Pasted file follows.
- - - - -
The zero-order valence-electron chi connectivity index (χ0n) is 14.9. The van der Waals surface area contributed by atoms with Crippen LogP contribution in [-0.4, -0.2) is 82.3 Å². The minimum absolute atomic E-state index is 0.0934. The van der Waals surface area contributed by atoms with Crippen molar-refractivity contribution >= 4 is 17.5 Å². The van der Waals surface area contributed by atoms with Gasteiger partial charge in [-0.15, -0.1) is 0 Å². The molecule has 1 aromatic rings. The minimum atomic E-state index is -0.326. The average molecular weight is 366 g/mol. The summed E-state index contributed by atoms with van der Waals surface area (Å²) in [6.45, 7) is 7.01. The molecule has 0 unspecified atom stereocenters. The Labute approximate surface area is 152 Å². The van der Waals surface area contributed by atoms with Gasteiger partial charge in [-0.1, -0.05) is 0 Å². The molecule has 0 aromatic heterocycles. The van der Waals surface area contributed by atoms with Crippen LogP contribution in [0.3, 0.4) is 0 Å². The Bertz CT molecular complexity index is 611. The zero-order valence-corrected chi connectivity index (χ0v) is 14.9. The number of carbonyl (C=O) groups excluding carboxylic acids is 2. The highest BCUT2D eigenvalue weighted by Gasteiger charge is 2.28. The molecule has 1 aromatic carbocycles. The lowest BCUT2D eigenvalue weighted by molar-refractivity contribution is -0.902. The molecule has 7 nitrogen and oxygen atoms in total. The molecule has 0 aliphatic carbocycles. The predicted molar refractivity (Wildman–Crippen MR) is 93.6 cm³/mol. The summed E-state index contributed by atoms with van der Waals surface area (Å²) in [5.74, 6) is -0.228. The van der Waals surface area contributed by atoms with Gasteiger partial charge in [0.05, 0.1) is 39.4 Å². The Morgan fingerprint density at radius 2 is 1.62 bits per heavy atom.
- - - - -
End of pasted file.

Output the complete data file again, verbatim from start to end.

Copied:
The zero-order valence-electron chi connectivity index (χ0n) is 14.9. The van der Waals surface area contributed by atoms with Crippen LogP contribution in [-0.4, -0.2) is 82.3 Å². The minimum absolute atomic E-state index is 0.0934. The van der Waals surface area contributed by atoms with Crippen molar-refractivity contribution >= 4 is 17.5 Å². The van der Waals surface area contributed by atoms with Gasteiger partial charge in [-0.15, -0.1) is 0 Å². The molecule has 1 aromatic rings. The minimum atomic E-state index is -0.326. The average molecular weight is 366 g/mol. The summed E-state index contributed by atoms with van der Waals surface area (Å²) in [6.45, 7) is 7.01. The molecule has 0 unspecified atom stereocenters. The Labute approximate surface area is 152 Å². The van der Waals surface area contributed by atoms with Gasteiger partial charge in [-0.1, -0.05) is 0 Å². The molecule has 0 aromatic heterocycles. The van der Waals surface area contributed by atoms with Crippen LogP contribution in [0.3, 0.4) is 0 Å². The Bertz CT molecular complexity index is 611. The zero-order valence-corrected chi connectivity index (χ0v) is 14.9. The number of carbonyl (C=O) groups excluding carboxylic acids is 2. The highest BCUT2D eigenvalue weighted by Gasteiger charge is 2.28. The molecule has 1 aromatic carbocycles. The lowest BCUT2D eigenvalue weighted by molar-refractivity contribution is -0.902. The molecule has 7 nitrogen and oxygen atoms in total. The molecule has 0 aliphatic carbocycles. The predicted molar refractivity (Wildman–Crippen MR) is 93.6 cm³/mol. The summed E-state index contributed by atoms with van der Waals surface area (Å²) in [5.74, 6) is -0.228. The van der Waals surface area contributed by atoms with Gasteiger partial charge in [0.05, 0.1) is 39.4 Å². The Morgan fingerprint density at radius 2 is 1.62 bits per heavy atom.